If the technology in your office is holding your team back from making the most of their workday, then you know there is an opportunity present to implement new technology, whether it’s a hardware refresh or implementing new solutions entirely. Let’s go over how you might be able to tell if this is something that is currently affecting your business.
Businesses have been taking advantage of the cloud for some time now, and nine out of ten businesses operating today are using the cloud’s capabilities in some way or another. We feel confident enough to say that the future will certainly involve cloud hosting. Let’s look at some of the statistics and business trends to see how far the cloud has come, and how you could be taking advantage of it if you aren’t already.
The following story and events are true, however, to protect the families of the innocent, all names have been changed. Any resemblance to actual persons, living or dead, or businesses, is purely coincidental. Enjoy and happy Halloween!
With the cloud gaining so much traction in recent years, you might begin to wonder if the cloud is an appropriate next step for your business to take. Well, today, we might just have your answer, and it’s one that you probably have already guessed at. Yes, the cloud is a great way for your business to improve access to technology solutions. Let’s go over how you might use it.
The cloud is undeniably a useful approach to technology, for reasons ranging from its accessibility to its scalability to its purported cost efficacy. Why purported? Well, there are hidden costs that can very well impact whether or not the cloud is your best option.
To the layperson, a business is a business is a business. From your customers to your employees, they don’t always view businesses on a sliding scale. For the enterprise business, this is an advantage, since most digital tools are developed with the B2B enterprise space in mind. For the small business, there are definitely times when the software they use is more than they will ever need and it can be more expensive than they would normally need. In today’s blog, we’ll go through a few technologies that enterprise businesses use that small businesses can use too.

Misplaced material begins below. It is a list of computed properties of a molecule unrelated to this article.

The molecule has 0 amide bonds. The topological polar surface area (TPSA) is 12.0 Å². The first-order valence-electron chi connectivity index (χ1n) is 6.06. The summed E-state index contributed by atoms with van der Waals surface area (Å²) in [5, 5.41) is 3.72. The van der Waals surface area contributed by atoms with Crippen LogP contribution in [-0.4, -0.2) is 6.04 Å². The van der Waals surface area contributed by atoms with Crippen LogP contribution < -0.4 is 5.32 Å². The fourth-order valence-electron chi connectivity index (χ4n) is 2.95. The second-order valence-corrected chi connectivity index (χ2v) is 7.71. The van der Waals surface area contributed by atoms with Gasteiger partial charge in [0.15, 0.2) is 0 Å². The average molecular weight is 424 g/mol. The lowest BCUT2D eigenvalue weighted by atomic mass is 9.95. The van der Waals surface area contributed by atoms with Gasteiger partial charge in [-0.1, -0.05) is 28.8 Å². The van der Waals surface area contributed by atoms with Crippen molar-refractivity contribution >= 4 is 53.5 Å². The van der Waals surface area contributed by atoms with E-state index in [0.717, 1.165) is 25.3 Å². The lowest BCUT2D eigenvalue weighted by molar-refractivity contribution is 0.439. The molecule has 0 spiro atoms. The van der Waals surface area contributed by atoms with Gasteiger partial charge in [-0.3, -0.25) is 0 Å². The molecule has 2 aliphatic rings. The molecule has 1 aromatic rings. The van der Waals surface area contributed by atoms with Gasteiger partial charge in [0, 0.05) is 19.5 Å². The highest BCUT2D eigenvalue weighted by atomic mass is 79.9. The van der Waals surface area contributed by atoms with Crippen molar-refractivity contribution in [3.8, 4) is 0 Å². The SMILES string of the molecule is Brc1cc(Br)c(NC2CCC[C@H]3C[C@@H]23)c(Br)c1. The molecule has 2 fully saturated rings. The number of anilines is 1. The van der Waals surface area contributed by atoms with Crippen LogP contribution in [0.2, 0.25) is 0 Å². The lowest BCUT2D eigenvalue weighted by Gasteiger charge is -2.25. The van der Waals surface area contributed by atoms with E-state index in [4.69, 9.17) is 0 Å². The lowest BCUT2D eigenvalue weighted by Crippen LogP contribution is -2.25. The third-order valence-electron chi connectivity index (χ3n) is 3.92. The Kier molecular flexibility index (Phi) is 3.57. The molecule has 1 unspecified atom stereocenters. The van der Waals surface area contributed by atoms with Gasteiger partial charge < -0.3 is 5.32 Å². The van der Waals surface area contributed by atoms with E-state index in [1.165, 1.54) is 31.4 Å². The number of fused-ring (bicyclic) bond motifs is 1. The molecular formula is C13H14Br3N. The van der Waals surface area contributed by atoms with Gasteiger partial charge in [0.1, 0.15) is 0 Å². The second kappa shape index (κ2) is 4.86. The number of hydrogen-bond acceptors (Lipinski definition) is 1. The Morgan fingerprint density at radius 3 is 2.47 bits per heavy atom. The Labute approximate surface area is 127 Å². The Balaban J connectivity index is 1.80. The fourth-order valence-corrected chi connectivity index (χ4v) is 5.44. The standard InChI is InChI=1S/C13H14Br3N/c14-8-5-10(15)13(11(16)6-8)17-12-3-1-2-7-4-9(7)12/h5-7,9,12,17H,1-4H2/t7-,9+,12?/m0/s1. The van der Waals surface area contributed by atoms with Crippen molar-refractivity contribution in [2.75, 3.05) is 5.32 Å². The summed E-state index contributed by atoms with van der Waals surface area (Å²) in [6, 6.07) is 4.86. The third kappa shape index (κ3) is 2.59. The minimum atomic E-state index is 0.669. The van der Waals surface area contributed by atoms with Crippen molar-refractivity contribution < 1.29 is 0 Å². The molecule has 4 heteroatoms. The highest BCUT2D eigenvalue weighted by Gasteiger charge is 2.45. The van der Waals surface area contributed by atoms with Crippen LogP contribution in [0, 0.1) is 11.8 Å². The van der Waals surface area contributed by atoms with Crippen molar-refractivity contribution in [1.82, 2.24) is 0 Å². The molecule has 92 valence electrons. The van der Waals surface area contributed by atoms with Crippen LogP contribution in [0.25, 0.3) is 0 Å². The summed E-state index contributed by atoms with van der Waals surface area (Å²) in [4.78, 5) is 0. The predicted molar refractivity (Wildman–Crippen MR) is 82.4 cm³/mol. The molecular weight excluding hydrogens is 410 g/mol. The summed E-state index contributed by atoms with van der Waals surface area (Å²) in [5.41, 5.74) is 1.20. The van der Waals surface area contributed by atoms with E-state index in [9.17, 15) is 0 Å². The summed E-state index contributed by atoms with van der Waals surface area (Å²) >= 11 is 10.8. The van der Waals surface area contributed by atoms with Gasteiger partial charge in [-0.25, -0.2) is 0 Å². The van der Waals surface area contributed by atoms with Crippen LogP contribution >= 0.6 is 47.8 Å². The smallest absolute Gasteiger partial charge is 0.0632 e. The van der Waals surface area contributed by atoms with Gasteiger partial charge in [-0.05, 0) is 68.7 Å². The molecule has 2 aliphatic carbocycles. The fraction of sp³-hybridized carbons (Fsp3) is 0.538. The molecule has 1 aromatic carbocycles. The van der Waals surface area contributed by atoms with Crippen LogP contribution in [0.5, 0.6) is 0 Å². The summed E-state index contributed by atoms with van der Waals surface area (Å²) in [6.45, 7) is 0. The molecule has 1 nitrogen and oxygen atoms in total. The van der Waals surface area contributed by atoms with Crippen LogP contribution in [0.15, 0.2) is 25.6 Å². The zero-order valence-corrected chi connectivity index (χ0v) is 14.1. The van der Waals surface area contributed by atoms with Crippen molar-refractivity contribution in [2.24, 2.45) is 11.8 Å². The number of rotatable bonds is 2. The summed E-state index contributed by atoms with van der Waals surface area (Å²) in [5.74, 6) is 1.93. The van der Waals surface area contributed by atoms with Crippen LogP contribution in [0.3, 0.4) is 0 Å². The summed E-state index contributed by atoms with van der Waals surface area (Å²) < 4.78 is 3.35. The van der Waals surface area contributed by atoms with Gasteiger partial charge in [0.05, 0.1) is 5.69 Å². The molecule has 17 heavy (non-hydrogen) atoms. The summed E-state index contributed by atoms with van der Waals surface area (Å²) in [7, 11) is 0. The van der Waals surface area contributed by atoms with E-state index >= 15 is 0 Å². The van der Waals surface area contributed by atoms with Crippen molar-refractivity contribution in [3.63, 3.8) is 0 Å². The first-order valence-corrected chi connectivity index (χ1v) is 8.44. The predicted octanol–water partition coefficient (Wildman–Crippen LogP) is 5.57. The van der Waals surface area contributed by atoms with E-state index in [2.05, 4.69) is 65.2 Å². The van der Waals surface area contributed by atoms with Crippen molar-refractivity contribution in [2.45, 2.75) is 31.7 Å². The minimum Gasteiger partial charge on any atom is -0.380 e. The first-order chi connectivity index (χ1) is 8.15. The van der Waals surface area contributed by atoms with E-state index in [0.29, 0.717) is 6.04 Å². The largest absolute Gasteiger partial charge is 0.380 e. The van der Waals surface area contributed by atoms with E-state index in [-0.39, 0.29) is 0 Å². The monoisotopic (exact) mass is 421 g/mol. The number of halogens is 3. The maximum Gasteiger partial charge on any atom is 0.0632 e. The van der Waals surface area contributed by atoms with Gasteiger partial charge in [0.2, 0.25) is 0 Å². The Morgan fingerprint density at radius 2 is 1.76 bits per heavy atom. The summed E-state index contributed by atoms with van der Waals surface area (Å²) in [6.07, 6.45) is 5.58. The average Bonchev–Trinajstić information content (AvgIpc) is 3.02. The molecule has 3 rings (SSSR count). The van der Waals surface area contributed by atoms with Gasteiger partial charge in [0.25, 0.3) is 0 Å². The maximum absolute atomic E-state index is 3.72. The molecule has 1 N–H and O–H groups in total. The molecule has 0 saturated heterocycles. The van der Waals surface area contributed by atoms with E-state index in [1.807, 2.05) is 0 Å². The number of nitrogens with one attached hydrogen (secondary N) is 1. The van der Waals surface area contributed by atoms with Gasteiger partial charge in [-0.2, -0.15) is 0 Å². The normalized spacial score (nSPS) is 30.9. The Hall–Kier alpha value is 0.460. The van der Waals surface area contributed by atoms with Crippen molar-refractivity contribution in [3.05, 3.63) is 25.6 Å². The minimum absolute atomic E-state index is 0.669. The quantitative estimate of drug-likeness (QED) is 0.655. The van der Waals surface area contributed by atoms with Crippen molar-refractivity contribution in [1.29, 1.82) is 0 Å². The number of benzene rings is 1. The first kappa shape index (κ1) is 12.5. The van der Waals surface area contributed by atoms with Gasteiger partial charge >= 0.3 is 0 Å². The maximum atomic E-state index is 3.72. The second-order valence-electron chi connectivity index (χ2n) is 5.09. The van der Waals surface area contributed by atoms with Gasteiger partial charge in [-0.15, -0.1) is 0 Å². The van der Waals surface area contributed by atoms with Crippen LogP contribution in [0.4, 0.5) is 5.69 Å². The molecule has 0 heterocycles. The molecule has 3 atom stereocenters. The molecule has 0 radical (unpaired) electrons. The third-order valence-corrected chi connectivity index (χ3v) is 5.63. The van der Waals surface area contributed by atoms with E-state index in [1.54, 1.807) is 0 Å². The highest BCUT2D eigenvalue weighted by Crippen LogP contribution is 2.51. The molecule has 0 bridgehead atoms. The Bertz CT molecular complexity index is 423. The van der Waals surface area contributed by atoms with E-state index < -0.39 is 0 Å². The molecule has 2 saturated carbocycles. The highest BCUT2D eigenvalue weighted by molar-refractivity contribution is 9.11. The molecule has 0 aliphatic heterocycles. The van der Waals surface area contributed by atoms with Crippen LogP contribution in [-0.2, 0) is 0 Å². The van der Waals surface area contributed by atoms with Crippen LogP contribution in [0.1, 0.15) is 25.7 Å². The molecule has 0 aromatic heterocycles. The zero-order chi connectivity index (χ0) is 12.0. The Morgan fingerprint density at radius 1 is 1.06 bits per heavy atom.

SASE has established itself as the de facto standard for future-proofing business networks. Gartner developed the term “secure access service edge methods” in 2019. They come in many forms and sizes. Now that many organizations (and investors) have adopted SASE, it is time to assess if it lives up to its big boasts of cost-effective security, agility, and adaptability.
There’s a lot to consider when it comes to cloud computing… a lot more than many people might anticipate. Let’s hash out what is really required when it comes to properly managing your cloud resources.
Some vulnerabilities can fly under the radar for quite some time, some for months or even years. This is the case with a recently discovered Microsoft Azure database vulnerability. The exploit, discovered by cloud security provider Wiz, is found in Cosmos DB, Microsoft Azure’s managed database service, and it’s a real nasty one at that. Let’s dive into the details and see what we can learn from the incident.
The Benefits of Cloud Computing Before we get into the negatives presented by cloud computing, we should look at the benefits. Today’s cloud is a secure, reliable computing option that can provide a business the access to tools that can help their ability to coordinate, execute, and support their operations. Additionally, most computing tools that you can host yourself, you can host in the cloud. With different parts of your businesses needing different tools to function this can substantially decrease your capital output for your business’ IT. On top of the massive amount of workable options available, most cloud computing platforms are managed by the cloud provider, further removing the coordination and cost associated with IT support and system administration. For this reason, cloud computing is often looked on as having a lot of value, especially regarding solutions for collaboration, storage, backup, and communications. So, What’s Bad About Cloud Computing? After listing all the positives, what could possibly be negative about cloud computing? In the cloud, companies often pay too much for their computing. Now you have to understand, the ease of use, the scalability, and the anytime/anywhere access provides value of its own, no doubt, but if you pay too much for your business’ computing, you are still paying too much. While cloud computing does make a lot of sense for many businesses, if you overextend yourself with SaaS offerings, storage, or processing you may actually be renting for a lot more than you think. Think about your business’ computing like buying a house vs. renting. When you pay the per month rate from another provider, you are effectively renting your tools. Sure, owning your own house takes a lot more capital up front, but payments are less expensive and eventually, you’ll own it. If you don’t like that analogy, then consider that a company that loses track of its cloud output, or overextends itself in the cloud, is throwing away money. If that goes on for a few months, it could have a major effect on your technology budget. At SRS Networks, we want to help you make the best technology decisions for your particular situation. If you would like to get an assessment, or if you just want to talk to one of our IT professionals about how you can affordably improve your IT, reach out to us today at (831) 758-3636.